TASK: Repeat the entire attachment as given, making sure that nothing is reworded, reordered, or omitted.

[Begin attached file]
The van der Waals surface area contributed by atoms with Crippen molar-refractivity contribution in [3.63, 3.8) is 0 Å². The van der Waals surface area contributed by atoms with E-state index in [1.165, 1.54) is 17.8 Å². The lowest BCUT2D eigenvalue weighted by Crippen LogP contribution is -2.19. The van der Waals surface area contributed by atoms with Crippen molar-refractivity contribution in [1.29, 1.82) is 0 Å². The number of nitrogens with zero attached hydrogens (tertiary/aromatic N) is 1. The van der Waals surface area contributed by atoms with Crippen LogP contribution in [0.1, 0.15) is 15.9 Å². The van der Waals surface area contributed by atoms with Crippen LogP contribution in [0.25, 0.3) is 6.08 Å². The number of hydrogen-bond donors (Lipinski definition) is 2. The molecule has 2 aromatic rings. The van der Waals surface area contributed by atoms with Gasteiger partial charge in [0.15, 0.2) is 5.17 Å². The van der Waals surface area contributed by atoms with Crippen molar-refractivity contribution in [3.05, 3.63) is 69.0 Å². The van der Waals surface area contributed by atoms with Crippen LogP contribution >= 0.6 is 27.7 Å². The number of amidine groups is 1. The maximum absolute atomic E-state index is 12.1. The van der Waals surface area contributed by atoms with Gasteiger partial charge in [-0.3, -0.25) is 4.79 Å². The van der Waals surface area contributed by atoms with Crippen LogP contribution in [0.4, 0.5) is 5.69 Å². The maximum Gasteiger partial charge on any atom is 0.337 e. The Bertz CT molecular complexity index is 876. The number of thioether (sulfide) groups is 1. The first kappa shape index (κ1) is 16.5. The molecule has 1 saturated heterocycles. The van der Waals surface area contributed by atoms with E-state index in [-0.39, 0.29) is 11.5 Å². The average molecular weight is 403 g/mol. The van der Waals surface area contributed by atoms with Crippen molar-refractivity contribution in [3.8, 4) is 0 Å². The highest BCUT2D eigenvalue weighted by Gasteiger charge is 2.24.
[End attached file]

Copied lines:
The van der Waals surface area contributed by atoms with Crippen molar-refractivity contribution in [3.63, 3.8) is 0 Å². The van der Waals surface area contributed by atoms with E-state index in [1.165, 1.54) is 17.8 Å². The lowest BCUT2D eigenvalue weighted by Crippen LogP contribution is -2.19. The van der Waals surface area contributed by atoms with Crippen molar-refractivity contribution in [1.29, 1.82) is 0 Å². The number of nitrogens with zero attached hydrogens (tertiary/aromatic N) is 1. The van der Waals surface area contributed by atoms with Crippen LogP contribution in [0.1, 0.15) is 15.9 Å². The van der Waals surface area contributed by atoms with Crippen LogP contribution in [0.25, 0.3) is 6.08 Å². The number of hydrogen-bond donors (Lipinski definition) is 2. The molecule has 2 aromatic rings. The van der Waals surface area contributed by atoms with Gasteiger partial charge in [0.15, 0.2) is 5.17 Å². The van der Waals surface area contributed by atoms with Crippen molar-refractivity contribution in [3.05, 3.63) is 69.0 Å². The van der Waals surface area contributed by atoms with Crippen LogP contribution >= 0.6 is 27.7 Å². The number of amidine groups is 1. The maximum absolute atomic E-state index is 12.1. The van der Waals surface area contributed by atoms with Gasteiger partial charge in [-0.3, -0.25) is 4.79 Å². The van der Waals surface area contributed by atoms with Crippen LogP contribution in [0.4, 0.5) is 5.69 Å². The maximum Gasteiger partial charge on any atom is 0.337 e. The Bertz CT molecular complexity index is 876. The number of thioether (sulfide) groups is 1. The first kappa shape index (κ1) is 16.5. The molecule has 1 saturated heterocycles. The van der Waals surface area contributed by atoms with E-state index in [-0.39, 0.29) is 11.5 Å². The average molecular weight is 403 g/mol. The van der Waals surface area contributed by atoms with Crippen molar-refractivity contribution in [3.8, 4) is 0 Å². The highest BCUT2D eigenvalue weighted by Gasteiger charge is 2.24.